Williams is far from alone. Similar stories are told by many older, successful blacks such as Thomas Sowell, a black economist at Stanford University who grew up in poverty in rural North Carolina; Dr. Ben Carson, a neurosurgeon at Johns Hopkins who grew up in of poverty in Detroit’s inner city; Clarence Thomas, U.S. Supreme Court justice who grew up in poverty in rural southern Georgia; Condoleeza Rice, former U.S. Secretary of State who grew up in segregated Birmingham, Alabama; Herman Cain, former CEO of Godfather’s Pizza who grew up in poverty in Atlanta; Larry Elder, lawyer, author and radio host, who grew up in poverty in South Central L.A., and many others.

Enter human nature

But we humans are loath to blame ourselves for our circumstances. It’s a universal truth. We all look for someone else to self-righteously blame. The rich. The boss. Bad schools. Terrible parents. And so on. And there are those who will seek to take advantage of this human nature and provide avenues for blame outside ourselves. In the case of the plight of inner city blacks, the blame has most recently fallen to cops — interestingly, including black cops. This has benefitted politicians and movement leaders while actually enabling the poor behavior. But even though there are a few bad cops, it is irrelevant to the root causes.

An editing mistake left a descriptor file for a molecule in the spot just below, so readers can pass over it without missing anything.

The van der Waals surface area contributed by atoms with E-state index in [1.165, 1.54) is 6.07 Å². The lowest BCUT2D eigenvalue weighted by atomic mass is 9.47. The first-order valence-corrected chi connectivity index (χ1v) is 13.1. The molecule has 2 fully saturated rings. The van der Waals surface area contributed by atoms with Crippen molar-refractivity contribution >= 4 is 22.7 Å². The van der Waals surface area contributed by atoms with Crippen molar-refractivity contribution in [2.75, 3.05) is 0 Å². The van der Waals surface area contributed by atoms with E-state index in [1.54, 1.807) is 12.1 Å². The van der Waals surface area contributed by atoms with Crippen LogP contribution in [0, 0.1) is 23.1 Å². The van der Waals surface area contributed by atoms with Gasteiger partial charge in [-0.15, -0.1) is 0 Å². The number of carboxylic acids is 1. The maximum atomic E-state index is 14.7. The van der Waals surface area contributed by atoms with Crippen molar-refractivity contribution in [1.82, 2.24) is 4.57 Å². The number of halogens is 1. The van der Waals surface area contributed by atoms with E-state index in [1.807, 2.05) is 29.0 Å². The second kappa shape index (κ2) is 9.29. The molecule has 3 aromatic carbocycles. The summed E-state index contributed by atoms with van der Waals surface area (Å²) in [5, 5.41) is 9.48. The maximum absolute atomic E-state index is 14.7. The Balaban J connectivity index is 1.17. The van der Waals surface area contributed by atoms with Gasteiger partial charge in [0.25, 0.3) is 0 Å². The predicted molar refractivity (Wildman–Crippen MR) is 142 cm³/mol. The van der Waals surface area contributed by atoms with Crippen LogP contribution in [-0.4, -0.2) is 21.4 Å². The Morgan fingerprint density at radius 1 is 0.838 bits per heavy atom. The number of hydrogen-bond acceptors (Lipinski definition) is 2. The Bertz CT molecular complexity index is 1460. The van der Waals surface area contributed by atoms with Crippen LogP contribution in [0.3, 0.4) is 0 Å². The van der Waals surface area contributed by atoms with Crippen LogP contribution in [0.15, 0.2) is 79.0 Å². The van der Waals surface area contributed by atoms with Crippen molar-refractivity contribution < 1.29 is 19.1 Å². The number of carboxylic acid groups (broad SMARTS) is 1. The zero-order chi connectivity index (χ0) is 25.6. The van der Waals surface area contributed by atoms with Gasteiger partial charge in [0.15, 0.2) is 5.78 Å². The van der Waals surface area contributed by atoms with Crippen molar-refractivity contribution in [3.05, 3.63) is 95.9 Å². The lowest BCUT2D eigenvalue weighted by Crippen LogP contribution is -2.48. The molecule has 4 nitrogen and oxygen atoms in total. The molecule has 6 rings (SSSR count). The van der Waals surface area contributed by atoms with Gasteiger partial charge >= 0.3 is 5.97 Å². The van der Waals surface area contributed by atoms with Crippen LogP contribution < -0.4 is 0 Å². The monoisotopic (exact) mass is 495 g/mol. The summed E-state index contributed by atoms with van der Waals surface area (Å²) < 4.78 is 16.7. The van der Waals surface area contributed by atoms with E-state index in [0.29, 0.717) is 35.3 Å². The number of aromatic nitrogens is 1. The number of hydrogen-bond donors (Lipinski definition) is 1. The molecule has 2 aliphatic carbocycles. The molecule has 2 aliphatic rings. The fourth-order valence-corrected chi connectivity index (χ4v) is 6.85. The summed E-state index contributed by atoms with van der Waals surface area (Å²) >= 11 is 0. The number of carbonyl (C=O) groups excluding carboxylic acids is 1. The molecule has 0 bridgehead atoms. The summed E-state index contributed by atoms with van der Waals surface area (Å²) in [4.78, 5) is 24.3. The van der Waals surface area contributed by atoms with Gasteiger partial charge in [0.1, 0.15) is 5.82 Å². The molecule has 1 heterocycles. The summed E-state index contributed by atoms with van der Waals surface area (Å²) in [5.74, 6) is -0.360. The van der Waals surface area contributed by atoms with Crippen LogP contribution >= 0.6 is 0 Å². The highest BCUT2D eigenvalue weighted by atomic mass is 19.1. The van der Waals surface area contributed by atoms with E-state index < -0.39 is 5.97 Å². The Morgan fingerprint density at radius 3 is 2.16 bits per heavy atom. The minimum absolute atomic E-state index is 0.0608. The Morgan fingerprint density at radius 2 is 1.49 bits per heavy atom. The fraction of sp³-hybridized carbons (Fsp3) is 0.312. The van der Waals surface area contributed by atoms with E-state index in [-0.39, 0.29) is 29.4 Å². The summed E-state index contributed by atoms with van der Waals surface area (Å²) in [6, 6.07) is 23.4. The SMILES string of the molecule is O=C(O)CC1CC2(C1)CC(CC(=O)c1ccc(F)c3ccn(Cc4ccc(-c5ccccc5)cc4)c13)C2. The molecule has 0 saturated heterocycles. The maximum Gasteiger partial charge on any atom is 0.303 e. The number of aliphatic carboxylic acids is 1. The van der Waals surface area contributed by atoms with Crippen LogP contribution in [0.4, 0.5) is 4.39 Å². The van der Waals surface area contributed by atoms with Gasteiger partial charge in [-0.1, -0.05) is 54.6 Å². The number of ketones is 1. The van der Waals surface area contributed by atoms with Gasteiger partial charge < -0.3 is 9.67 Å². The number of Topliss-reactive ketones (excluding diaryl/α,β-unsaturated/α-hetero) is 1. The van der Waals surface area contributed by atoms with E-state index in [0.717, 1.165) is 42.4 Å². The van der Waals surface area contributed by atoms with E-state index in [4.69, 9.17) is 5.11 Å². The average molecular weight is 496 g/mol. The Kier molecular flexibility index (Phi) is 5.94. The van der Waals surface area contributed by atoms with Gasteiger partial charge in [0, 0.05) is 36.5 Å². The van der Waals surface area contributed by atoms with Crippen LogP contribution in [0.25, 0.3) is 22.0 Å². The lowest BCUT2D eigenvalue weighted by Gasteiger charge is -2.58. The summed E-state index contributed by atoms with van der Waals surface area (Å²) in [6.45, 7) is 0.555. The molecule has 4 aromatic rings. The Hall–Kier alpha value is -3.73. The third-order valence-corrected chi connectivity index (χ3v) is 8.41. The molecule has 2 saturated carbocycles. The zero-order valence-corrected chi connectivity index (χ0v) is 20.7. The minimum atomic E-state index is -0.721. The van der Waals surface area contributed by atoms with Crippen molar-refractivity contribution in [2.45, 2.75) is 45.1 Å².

This explains how a city like Chicago can have 500 murders in a year, almost entirely black on black, with nary a peep from the black-supported politicians and black leaders — including the nation’s first black president. And yet Milwaukee up the road will spiral out of control with riots and violence when a black police officer shoots an armed black man trying to get away. It makes no sense — except through the lens explained above.

It also makes the solutions to the problems blacks face radiantly obvious — but politically punishing.

However, the price of doing nothing is not the occasional black man killed by police, it is the thousands of blacks killed by other blacks, a gut-wrenching number of them children. It is the absence of avenues to better lives. It is the loss of hope among so many inner-city blacks — perhaps the greatest loss to the human soul.

If Black Lives Matter and politicians will not address these root causes, then others need to.

(The cover picture of Tyshawn Lee, a young boy murdered in gang violence, represents the true, massive violence against blacks: That done by other blacks, including to children.)





BONUS: Questions for a Moderator from a Different Worldview

Tonight’s debate is being moderated by ABC News’ Martha Raddatz and CNN anchor Anderson Cooper. So there is no real hope of fairness and objectivity as both have a history of listing politically leftward in their journalism — like practically every other journalist. There will be gotcha questions for Donald Trump (Lester Holt asked four) and none for Hillary Clinton (Holt asked zero.)

So in the spirit of providing a little help for the liberal side, The Revolutionary Act is offering some questions that could help the moderators balance their debate performance. These are suggested from a former journalist who covered presidential campaigns, but who lists politically rightward.